On Wednesday night, we celebrated Simchat Torah. We completed our annual reading of the Torah with the final words of Deuteronomy. Right here in the Sanctuary, we rolled the Torah back to the beginning, to Genesis. Tomorrow morning, Emma will recommence the annual reading for us, as she reads the first words. Tonight, let us meditate on what we may learn from this first portion of the Bible.

God says, “Let us make humanity in our image.” Why the use of the first person plural, “us,” instead of “me?” God is one, of course. Some have argued that God is speaking in the royal “we,” like the Queen of England, “We are not amused.” But God doesn’t speak like that elsewhere in the Bible, so that argument doesn’t hold. Instead, as we look at the passage immediately before the creation of humanity, we see that God creates the animals first. Perhaps when God says, “Let us make humanity in our image,” we are to understand that we humans are made in the image of animals and of God. Physically, of course, we are animals. The great Rabbi Maimonides taught that God’s image doesn’t refer to anything physical. We don’t look like God; indeed, we’re taught to understand that God doesn’t have any kind of physical form whatsoever. Instead, our DNA, the atoms and molecules and cells that make up our bodies unite us with other living things.

If we understand the creation story as a moral lesson, we will derive critical teachings from this verse. Not surprisingly, it’s a lesson that Darwin’s Theory of Evolution also teaches. We learn that all living things are one family. Trees and amoebas and birds and reptiles – and, yes, monkeys, chimpanzees, and apes – are our cousins, however distant. To be sure, Genesis says that we humans are to “rule” other creatures, not to rule them out of existence, not to crush them, but to exercise good leadership to preserve and extend God’s creation. We, then, become God’s partners in creation.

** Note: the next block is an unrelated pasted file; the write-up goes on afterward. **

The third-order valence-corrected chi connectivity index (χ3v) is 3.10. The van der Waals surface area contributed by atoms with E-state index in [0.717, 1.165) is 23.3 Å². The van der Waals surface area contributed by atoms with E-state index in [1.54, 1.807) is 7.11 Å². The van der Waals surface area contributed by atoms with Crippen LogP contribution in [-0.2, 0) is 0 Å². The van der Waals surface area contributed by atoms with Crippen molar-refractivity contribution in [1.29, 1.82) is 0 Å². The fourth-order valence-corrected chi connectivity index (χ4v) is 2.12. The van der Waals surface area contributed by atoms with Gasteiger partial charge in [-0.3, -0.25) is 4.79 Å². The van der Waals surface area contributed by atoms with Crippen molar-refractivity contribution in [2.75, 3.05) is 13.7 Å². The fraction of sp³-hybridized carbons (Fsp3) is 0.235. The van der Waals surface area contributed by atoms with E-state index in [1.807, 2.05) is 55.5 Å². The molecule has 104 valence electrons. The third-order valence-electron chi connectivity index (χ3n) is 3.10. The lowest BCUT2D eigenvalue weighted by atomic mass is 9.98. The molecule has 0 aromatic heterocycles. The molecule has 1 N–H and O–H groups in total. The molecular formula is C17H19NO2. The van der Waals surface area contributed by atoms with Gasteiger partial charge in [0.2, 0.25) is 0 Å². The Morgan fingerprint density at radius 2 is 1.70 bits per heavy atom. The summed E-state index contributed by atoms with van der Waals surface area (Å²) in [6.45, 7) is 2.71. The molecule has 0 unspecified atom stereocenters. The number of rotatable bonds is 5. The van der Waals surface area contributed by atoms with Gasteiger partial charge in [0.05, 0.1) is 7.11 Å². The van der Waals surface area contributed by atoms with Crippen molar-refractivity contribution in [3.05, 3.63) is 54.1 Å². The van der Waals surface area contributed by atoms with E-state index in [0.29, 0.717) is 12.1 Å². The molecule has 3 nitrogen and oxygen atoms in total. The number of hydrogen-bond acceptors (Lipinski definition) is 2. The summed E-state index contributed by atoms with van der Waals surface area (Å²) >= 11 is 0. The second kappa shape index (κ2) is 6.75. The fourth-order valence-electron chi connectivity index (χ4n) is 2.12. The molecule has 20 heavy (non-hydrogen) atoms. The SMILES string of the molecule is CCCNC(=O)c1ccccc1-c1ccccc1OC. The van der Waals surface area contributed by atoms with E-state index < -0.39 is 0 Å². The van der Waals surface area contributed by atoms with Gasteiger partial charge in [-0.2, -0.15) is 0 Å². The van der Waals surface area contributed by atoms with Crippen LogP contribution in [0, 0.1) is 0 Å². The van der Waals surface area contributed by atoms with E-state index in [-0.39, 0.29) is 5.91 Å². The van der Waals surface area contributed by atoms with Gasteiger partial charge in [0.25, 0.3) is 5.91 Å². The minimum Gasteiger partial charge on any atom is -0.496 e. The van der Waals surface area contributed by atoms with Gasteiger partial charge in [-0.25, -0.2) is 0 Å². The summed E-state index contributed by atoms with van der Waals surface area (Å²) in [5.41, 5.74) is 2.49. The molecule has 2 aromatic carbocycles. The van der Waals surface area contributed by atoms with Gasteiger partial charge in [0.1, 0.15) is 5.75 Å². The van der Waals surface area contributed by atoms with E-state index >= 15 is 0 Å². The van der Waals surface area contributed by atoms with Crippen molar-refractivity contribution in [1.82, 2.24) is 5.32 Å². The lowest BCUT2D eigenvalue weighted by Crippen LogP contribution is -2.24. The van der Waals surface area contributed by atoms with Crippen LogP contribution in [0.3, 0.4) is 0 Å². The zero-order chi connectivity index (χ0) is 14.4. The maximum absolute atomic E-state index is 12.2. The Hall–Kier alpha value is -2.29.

And let us not forget: We are not created solely in the image of animals. Genesis 1 says that God creates us in God’s image; Chapter 2 is more specific: In the biblical imagination, the first human was created from the Earth, and then God provided the breath of life. The Hebrew word for “breath” also means “soul.” We are meant to understand that we have a spiritual life. We are more than merely atoms and molecules and cells.

Later, in Leviticus, Torah tells us that we must strive to be holy, “for I the Lord Your God am holy.” Our first reaction might be, “If God is holy, there’s no way I can be holy. I’m not God!” Emma knows that response is wrong, because her special friend Bobi Stern has taught her since she was born, as she has taught generations of Temple and Synagogue students, that each of us has a little bit of God inside us. Being created in the image of God isn’t a scientific matter to be proven or disproved. Instead, we proclaim that we are made in God’s image to explain our religious obligation.

Toward the end of Genesis 1, God explains that the world is filled with food for humanity and all living things. God has provided food. If we are to actualize the image of God within us, then we must assure that adequate nutrition becomes the birthright of every human being. If we are to be holy as God is holy, then we must feed the hungry.

Later in this week’s portion, Adam and Eve eat of the forbidden fruit, and they realize that they are naked. God clothes them, protecting their privacy and sheltering them from the elements. If we are to make real the image of God within us, we must assure that adequate clothing and shelter become the birthright of every human being. If we are to be holy as God is holy, then we must clothe the naked.